A Promising New Technology?

Science progresses, normally, as follows. A phenomenon is observed. A hypothesis is made to explain how or why that phenomenon occurs. The hypothesis is tested with experiments. If the experiments confirm the hypothesis it is accepted. Based on the hypothesis, predictions are made. If the predictions come true, they strengthen the validity of the hypothesis further.

This is the sanitised, ideal description of how science works. However, there are exceptions to this. One glorious example is Maxwell’s equations. Working on some mathematical problem, James Clerk Maxwell created four equations that seemed to explain no known phenomenon – until Heinrich Herz, the German Physicist discovered electromagnetic radiation and found that Maxwell’s equations describe them perfectly. In honour Hertz, the unit for frequency was changed from cycles per second, cps, to Herz, abbreviated as Hz.

In a more recent example, a Chinese-American scientist L. O. Chua looked at the equations1 for the three passive electrical two terminal components – resistor, inductor, and capacitor. He found that there is a symmetry in them and theorised that one equation was missing to complete the symmetry. He created such an equation and called the theoretical component it represented a memristor – a resistor with a memory, as it were. Even though he theorised this in his IEEE paper2 in 1971, a real memristor was not discovered until 2008 – by a team led by Stanley Williams, a researcher and the founding director of the Quantum Science Research Laboratory at Hewlett-Packard.

Even though a practical memristor that one can put in a circuit has not been created yet there is a great interest in the subject and many patents, each of which has some connection to memristors, have been applied for and granted. The graph3 below shows the growth in the number of such patent families.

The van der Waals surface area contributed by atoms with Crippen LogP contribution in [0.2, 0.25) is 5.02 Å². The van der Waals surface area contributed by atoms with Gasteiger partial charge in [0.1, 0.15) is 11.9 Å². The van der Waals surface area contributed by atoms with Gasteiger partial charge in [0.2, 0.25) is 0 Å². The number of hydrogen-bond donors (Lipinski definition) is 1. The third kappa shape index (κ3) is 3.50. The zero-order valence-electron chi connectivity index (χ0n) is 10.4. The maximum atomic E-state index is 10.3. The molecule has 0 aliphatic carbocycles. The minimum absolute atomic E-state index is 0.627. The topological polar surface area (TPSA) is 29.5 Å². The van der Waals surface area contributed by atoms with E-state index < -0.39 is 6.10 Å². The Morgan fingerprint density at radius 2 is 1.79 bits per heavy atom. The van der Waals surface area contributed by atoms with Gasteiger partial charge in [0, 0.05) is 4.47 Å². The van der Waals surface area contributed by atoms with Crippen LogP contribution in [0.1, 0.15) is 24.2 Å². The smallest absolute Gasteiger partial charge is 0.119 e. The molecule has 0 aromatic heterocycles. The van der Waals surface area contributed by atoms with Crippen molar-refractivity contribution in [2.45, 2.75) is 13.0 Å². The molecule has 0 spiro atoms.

The major assignees are Hewlett-Packard and Intel

The main CPC groups are

  • H01L45 (Solid state devices adapted for rectifying, . . .)
  • H01L27 (Devices consisting of a plurality of semiconductor or other solid-state components formed in or on a common substrate)
  • G11C13 (Digital stores characterised by the use of storage elements not covered by groups)

This gives us an idea that the thrust of the research is in the areas of developing the basic component itself, integrated circuits comprising the memristors and application of memristors as semiconductor memories.

The use of memristors as memory devices, if successful, is predicted to revolutionise the field. The ratio of the amount of data and the physical volume of the memory device looked like science fiction when the first predictions were made – all the data in the US library of congress in a device with the size of today’s USB drive, was one such. The other prediction was that computers can be booted almost instantaneously, which, for many may feel like a dream come true.

If memristors do achieve their anticipated potential, it illustrates another important fact of progress of science and technology. Pure research conducted without any expectations becomes the backbone of a new technology sooner or later. Thus, pure research needs to be supported by enough funds and by creating the right environment for research. Even if it does not live up to its promise, the research carried out to realise its potential will definitely yield unanticipated results.

Earlier, there have been technologies, during the early stages of which, much was expected. Due to inherent weaknesses of such technologies or superseded by better ones, they have petered out. One example was fluidics. It is going to be interesting to watch the developments in the field of memristors to see what fate awaits it in future.

1 𝑉 = 𝐼𝑅, 𝑉 = 1 𝐶 ∫ 𝑖 𝑑𝑡, 𝑉 = 𝐿 𝑑𝑖 𝑑𝑡 , 𝑉(𝑡) = 𝑀(𝑞(𝑡)) 𝐼(𝑡) are the equations for the voltage across a resistor, capacitor, inductor, and memristor, respectively

2 L. Chua, ” The missing circuit element,” in IEEE Transactions on Circuit Theory, vol. 18, no. 5, pp. 507-519, September 1971, doi: 10.1109/TCT.1971.1083337.

3 The graph is result of a search on Espacenet with the keywords (memristor OR memristors) in all text fields. This was not a comprehensive search and the numbers were extracted only to get a general idea of the trend. Numbers for 2020 till date is 1271. What is shown in the graph is the annualized number.

Article by J L Anil Kumar, Senior Consultant, LexOrbis.

1st published in Lexology.

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